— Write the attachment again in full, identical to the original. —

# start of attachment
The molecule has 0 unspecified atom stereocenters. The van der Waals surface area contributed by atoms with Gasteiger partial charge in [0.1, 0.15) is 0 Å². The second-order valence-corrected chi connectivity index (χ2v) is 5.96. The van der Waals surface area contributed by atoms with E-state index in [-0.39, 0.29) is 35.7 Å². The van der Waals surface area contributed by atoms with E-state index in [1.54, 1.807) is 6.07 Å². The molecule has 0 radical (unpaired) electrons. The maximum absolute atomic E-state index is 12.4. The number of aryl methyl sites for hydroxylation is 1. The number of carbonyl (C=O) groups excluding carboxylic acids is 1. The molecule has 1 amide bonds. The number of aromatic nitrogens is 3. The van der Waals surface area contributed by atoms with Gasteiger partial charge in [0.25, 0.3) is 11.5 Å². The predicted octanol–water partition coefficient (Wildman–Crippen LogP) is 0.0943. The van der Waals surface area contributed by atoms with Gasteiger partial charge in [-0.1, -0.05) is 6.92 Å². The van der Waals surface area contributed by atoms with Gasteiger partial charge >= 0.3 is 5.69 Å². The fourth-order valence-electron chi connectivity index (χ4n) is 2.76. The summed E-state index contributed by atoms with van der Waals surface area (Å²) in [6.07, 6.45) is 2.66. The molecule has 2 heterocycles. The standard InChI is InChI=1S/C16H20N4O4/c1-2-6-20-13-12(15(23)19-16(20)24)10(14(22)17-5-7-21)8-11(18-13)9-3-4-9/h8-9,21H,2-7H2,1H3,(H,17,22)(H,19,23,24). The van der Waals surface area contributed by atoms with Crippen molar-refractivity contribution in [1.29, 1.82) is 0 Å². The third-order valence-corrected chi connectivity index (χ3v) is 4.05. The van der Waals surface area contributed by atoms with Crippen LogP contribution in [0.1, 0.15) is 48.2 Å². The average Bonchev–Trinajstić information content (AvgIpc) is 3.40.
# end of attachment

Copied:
The molecule has 0 unspecified atom stereocenters. The van der Waals surface area contributed by atoms with Gasteiger partial charge in [0.1, 0.15) is 0 Å². The second-order valence-corrected chi connectivity index (χ2v) is 5.96. The van der Waals surface area contributed by atoms with E-state index in [-0.39, 0.29) is 35.7 Å². The van der Waals surface area contributed by atoms with E-state index in [1.54, 1.807) is 6.07 Å². The molecule has 0 radical (unpaired) electrons. The maximum absolute atomic E-state index is 12.4. The number of aryl methyl sites for hydroxylation is 1. The number of carbonyl (C=O) groups excluding carboxylic acids is 1. The molecule has 1 amide bonds. The number of aromatic nitrogens is 3. The van der Waals surface area contributed by atoms with Gasteiger partial charge in [0.25, 0.3) is 11.5 Å². The predicted octanol–water partition coefficient (Wildman–Crippen LogP) is 0.0943. The van der Waals surface area contributed by atoms with Gasteiger partial charge in [-0.1, -0.05) is 6.92 Å². The van der Waals surface area contributed by atoms with Gasteiger partial charge >= 0.3 is 5.69 Å². The fourth-order valence-electron chi connectivity index (χ4n) is 2.76. The summed E-state index contributed by atoms with van der Waals surface area (Å²) in [6.07, 6.45) is 2.66. The molecule has 2 heterocycles. The standard InChI is InChI=1S/C16H20N4O4/c1-2-6-20-13-12(15(23)19-16(20)24)10(14(22)17-5-7-21)8-11(18-13)9-3-4-9/h8-9,21H,2-7H2,1H3,(H,17,22)(H,19,23,24). The van der Waals surface area contributed by atoms with Crippen molar-refractivity contribution in [1.29, 1.82) is 0 Å². The third-order valence-corrected chi connectivity index (χ3v) is 4.05. The van der Waals surface area contributed by atoms with Crippen LogP contribution in [0.1, 0.15) is 48.2 Å². The average Bonchev–Trinajstić information content (AvgIpc) is 3.40.